Patrick Leigh Fermor - Hero, historian, traveller & writer
Patrick Leigh Fermor played a suspenseful and successful role behind the lines during the Battle of Crete in 1941. In subsequent yearshe became famous for his travel literature. With the face of “a hawk with a sense of humor”, he was cool in a crisis and dangerously capable. He had an admirable capacity for both self-sacrifice and pleasure.
After a lawless youth bumping around schools in which he studied classics but from which he never earned a degree, Leigh Fermor became a nomad. Like his 19th century predecessors, he was brilliant at languages, and he enjoyed exploring countries and peoples and slipping under their skin. Before he was twenty he had walked across Europe.
But as the Nazi menace grew, the "time of gifts" ended. Known to friends and acquaintances alike as Paddy, Leigh Fermor became a gentleman warrior who parachuted into Crete. A major in Special Operations Executive, he harassed Nazi German forces with hazardous guerrilla operations during the Second World War. His daring brought him to the brink of capture, torture, and death.
in 1944 Leigh Fermor and several Cretan and British operatives disguised themselves and kidnapped Major General Karl Kreipe, the German commander, on a dark bend of road. They bluffed their way through more than twenty checkpoints and three weeks later, escaped Crete with their prey. They had brilliantly elevated Cretan morale without bringing down German reprisals.
During these hectic events, Paddy took time for literature, for its “incantatory music” and its “body of accumulated wisdom. . . .His delivery of poetry has a brisk, practical air that makes a sonnet seem as indispensable as a decent suitcase or a pair of binoculars – part of the well-made equipment that a gentleman should be expected to carry” (Anthony Lane,"The Englishman Abroad", May 22, 2006 New Yorker).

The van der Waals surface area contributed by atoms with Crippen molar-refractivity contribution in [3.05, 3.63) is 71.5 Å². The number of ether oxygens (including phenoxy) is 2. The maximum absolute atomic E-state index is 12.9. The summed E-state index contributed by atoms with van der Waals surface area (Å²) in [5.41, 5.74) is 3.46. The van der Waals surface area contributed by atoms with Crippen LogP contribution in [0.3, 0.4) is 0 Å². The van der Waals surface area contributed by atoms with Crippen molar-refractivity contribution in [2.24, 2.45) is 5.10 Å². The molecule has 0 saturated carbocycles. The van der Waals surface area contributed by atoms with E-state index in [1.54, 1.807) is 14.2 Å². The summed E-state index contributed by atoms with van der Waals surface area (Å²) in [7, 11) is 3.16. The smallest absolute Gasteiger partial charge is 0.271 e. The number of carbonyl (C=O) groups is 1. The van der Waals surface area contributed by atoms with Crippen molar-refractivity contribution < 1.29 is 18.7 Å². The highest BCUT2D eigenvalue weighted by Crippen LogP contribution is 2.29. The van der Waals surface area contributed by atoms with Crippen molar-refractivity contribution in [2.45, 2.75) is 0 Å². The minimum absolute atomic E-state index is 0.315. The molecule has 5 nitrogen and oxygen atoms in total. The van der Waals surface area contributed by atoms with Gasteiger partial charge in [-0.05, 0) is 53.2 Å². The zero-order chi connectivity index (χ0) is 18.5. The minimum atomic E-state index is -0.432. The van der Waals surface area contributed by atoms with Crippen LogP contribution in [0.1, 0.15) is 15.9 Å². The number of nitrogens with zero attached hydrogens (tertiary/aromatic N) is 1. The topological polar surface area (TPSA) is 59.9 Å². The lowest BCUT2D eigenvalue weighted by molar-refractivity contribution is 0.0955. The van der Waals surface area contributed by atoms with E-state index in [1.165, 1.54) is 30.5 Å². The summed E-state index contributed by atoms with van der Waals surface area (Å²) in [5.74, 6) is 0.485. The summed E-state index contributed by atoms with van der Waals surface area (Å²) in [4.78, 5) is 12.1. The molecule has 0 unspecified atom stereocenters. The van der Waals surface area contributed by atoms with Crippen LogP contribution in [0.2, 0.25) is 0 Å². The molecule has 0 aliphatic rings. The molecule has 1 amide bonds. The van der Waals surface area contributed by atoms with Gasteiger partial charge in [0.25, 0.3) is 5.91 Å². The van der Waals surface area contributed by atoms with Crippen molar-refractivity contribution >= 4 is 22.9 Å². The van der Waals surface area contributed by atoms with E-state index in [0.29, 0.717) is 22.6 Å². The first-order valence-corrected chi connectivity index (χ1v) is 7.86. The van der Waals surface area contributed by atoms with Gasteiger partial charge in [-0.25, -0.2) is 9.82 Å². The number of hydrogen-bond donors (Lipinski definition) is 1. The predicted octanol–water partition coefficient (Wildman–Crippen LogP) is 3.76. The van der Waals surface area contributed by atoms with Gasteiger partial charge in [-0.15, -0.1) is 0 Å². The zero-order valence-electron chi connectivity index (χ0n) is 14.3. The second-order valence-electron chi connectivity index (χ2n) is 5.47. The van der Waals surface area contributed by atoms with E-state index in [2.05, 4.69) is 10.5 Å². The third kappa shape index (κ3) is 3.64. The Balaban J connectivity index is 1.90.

After the war, with “a commanding modesty,” and “a perennial fear of boredom”, Leigh Fermor lived half the year in England and half the year in southern Greece with his wife of fifty years. An Englishwoman, Joan was his "boon companion". Sometime during those years, he instilled in himself the discipline of writing. Like Xenophon, who had also been a warrior, Leigh Fermor lived in the Peloponnese. He wrote about this ancient Greece in Mani.
Paddy had "a virtuoso skill with words, a robust aesthetic passion, an indomitable curiosity. . .and a rapturous historical imagination” (Philip Toynbee, The Observer). As a hero he was dignified, polite, amused, and capable of rising to desperate challenges.
In the 1970s and 1980s, Leigh Fermor returned to the past to describe his journey on foot across Europe in 1933. Two beautiful classics resulted: A Time of Gifts (1977) and Between the Woods and the Water (1986), both reissued by the New York Review of Books.
Earlier, he had written A Time to Keep Silence, a study of his monastic experiences in 1952. Visiting several French monasteries, to find the quiet he needed to finish a book, Leigh Fermor found a doorway into contemplation. He took pleasure in “the rigor of the regime that the monks espouse and the tranquility that it breeds in their character”.
Leigh Fermor liked to drink whisky and wine, and he loved his friends. His code of honour impelled him to avoid “the use of that which should be loved and the love of that which should be used.”
He was awarded a military OBE in 1943, and appointed a Companion of Literature in 1991. He received a knighthood in the New Year's Honours List in 2004.
He died on June 10th at the age of 96.
The Telegraph obituary is here.
Ave atque Vale.